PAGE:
Common Invisible Negotiation Mistakes and How to Avoid Them

We all make mistakes. This is true in life generally and in negotiations. The key is to raise your awareness and get more intentional about how you negotiate. When you make a mistake, recognize it and learn from it. It’s usually easy to realize when you slip up and say something inappropriate or give away information that compromises your position. It’s trickier to spot our unconscious saboteurs.

How do you recognize the myriad of invisible mistakes you make in your negotiations? Let’s explore some of the most common overlooked negotiation mistakes and how you can avoid them. I did an article for Psychology Today on the 7 Deadly Sins of Negotiation. These are not envy, gluttony, greed, lust, pride, sloth or wrath (from the Christian tradition) … although it’s solid advice to avoid those as well.

In this piece, I want to focus on the mistakes we make that are less obvious … that lurk below the surface of our awareness. By talking about them, we lift them up to our consciousness so we can get intentional about avoiding them.

Needing to Win

Our conditioning around negotiation is usually based on an outdated competitive model. When you think of negotiations, the first image that likely comes to mind is a boardroom full of power suits. We think we need to ‘win’ the negotiation.

Focusing on ‘winning’ misses the point. Effective negotiation should be about securing your desired outcomes (or better), not on beating the other party. Focusing on getting the better of the other party precludes the open mind necessary to recognize creative solutions that may arise. It also often results in recourse to tactics that are counterproductive. Taking a collaborative approach over a competitive one typically secures better outcomes, better relationships, better buy-in, and longer lasting agreements.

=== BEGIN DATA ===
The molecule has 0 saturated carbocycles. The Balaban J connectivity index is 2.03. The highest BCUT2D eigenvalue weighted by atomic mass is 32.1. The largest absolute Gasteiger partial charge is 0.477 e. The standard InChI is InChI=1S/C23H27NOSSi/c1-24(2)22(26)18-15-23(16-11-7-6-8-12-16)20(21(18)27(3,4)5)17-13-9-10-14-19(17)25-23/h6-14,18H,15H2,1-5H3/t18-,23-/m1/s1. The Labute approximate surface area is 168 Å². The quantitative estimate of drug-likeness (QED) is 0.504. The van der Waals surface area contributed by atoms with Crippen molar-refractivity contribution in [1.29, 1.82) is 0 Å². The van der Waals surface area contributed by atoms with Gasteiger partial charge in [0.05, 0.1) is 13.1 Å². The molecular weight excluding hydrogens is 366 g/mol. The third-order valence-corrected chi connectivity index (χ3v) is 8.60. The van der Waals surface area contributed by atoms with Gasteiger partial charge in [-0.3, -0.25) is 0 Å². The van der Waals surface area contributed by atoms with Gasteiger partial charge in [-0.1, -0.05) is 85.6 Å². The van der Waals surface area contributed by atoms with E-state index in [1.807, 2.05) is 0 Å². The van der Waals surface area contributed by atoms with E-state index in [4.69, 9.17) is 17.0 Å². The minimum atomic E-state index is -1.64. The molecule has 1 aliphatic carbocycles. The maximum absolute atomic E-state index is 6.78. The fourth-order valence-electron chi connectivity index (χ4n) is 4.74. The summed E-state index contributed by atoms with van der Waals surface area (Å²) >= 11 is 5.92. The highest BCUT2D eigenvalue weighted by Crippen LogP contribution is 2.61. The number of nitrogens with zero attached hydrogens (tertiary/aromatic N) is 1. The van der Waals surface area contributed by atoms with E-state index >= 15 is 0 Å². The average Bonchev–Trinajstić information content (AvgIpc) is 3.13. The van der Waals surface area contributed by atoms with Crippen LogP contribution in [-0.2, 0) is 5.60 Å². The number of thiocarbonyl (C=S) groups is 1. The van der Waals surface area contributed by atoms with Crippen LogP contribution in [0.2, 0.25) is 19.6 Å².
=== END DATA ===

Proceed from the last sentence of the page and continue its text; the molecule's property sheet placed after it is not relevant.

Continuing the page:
Bringing Bias to the Table

We all carry biases – some conscious, some not. Recognizing how these biases raise their ugly heads to sabotage your negotiations is an important step to getting best outcomes. Here’s just a brief sampling of the most common biases that poison our perspective in negotiation. See which resonate with you and be on guard against them when you prepare for your upcoming negotiations.

  • Self-serving bias skews our perception as we see our position in an overly favourable light. Egocentrism bias prevents us from really appreciating the other party’s position as our focus is too narrowly on our own goals.
  • Inattentional bias causes us to see, hear and experience only what we’re focused on and so we miss valuable information, insights, and cues.
  • Endowment bias leaves us over-valuing what we bring to the table and under-estimating the value the other party brings.
  • Confirmation bias has us search for and interpret information in a way to confirm our pre-existing beliefs.
  • Affinity bias relates to our predisposition to favour people that remind us of ourselves.

We’re usually unaware that these common biases are affecting how we show up, how we perceive the issue on the table and negatively impact on our ability to get better outcomes.